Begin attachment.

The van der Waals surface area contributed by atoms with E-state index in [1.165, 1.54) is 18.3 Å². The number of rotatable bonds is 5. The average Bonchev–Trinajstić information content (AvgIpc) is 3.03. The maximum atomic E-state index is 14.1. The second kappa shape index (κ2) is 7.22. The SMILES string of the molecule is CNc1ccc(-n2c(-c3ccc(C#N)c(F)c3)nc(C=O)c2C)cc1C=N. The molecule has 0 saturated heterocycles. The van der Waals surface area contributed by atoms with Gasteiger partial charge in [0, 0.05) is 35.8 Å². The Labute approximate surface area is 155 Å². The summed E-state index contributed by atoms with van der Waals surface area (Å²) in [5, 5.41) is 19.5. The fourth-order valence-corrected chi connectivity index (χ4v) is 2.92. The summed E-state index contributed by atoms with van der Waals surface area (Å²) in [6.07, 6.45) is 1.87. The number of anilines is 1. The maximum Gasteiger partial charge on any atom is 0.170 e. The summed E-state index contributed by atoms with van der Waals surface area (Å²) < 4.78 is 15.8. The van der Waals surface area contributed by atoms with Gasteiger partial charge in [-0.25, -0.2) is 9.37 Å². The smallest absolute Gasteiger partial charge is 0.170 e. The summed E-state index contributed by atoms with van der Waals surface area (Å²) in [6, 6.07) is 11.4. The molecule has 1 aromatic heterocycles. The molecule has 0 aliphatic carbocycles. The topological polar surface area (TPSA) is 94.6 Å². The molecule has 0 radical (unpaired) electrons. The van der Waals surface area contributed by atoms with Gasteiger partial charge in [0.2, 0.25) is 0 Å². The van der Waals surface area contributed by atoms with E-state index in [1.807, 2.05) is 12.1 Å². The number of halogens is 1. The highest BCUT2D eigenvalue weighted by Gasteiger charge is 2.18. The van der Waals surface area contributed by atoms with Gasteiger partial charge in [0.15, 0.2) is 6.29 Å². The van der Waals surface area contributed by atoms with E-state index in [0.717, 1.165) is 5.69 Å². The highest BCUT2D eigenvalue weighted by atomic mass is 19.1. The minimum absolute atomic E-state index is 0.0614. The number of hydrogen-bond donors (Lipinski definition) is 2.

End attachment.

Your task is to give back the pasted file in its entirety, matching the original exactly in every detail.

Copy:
The van der Waals surface area contributed by atoms with E-state index in [1.165, 1.54) is 18.3 Å². The number of rotatable bonds is 5. The average Bonchev–Trinajstić information content (AvgIpc) is 3.03. The maximum atomic E-state index is 14.1. The second kappa shape index (κ2) is 7.22. The SMILES string of the molecule is CNc1ccc(-n2c(-c3ccc(C#N)c(F)c3)nc(C=O)c2C)cc1C=N. The molecule has 0 saturated heterocycles. The van der Waals surface area contributed by atoms with Gasteiger partial charge in [0, 0.05) is 35.8 Å². The Labute approximate surface area is 155 Å². The summed E-state index contributed by atoms with van der Waals surface area (Å²) in [5, 5.41) is 19.5. The fourth-order valence-corrected chi connectivity index (χ4v) is 2.92. The summed E-state index contributed by atoms with van der Waals surface area (Å²) in [6.07, 6.45) is 1.87. The number of anilines is 1. The maximum Gasteiger partial charge on any atom is 0.170 e. The summed E-state index contributed by atoms with van der Waals surface area (Å²) < 4.78 is 15.8. The van der Waals surface area contributed by atoms with Gasteiger partial charge in [-0.25, -0.2) is 9.37 Å². The smallest absolute Gasteiger partial charge is 0.170 e. The summed E-state index contributed by atoms with van der Waals surface area (Å²) in [6, 6.07) is 11.4. The molecule has 1 aromatic heterocycles. The molecule has 0 aliphatic carbocycles. The topological polar surface area (TPSA) is 94.6 Å². The molecule has 0 radical (unpaired) electrons. The van der Waals surface area contributed by atoms with Gasteiger partial charge in [0.2, 0.25) is 0 Å². The van der Waals surface area contributed by atoms with E-state index in [1.807, 2.05) is 12.1 Å². The number of halogens is 1. The highest BCUT2D eigenvalue weighted by Gasteiger charge is 2.18. The van der Waals surface area contributed by atoms with Gasteiger partial charge in [0.15, 0.2) is 6.29 Å². The van der Waals surface area contributed by atoms with E-state index in [0.717, 1.165) is 5.69 Å². The highest BCUT2D eigenvalue weighted by atomic mass is 19.1. The minimum absolute atomic E-state index is 0.0614. The number of hydrogen-bond donors (Lipinski definition) is 2.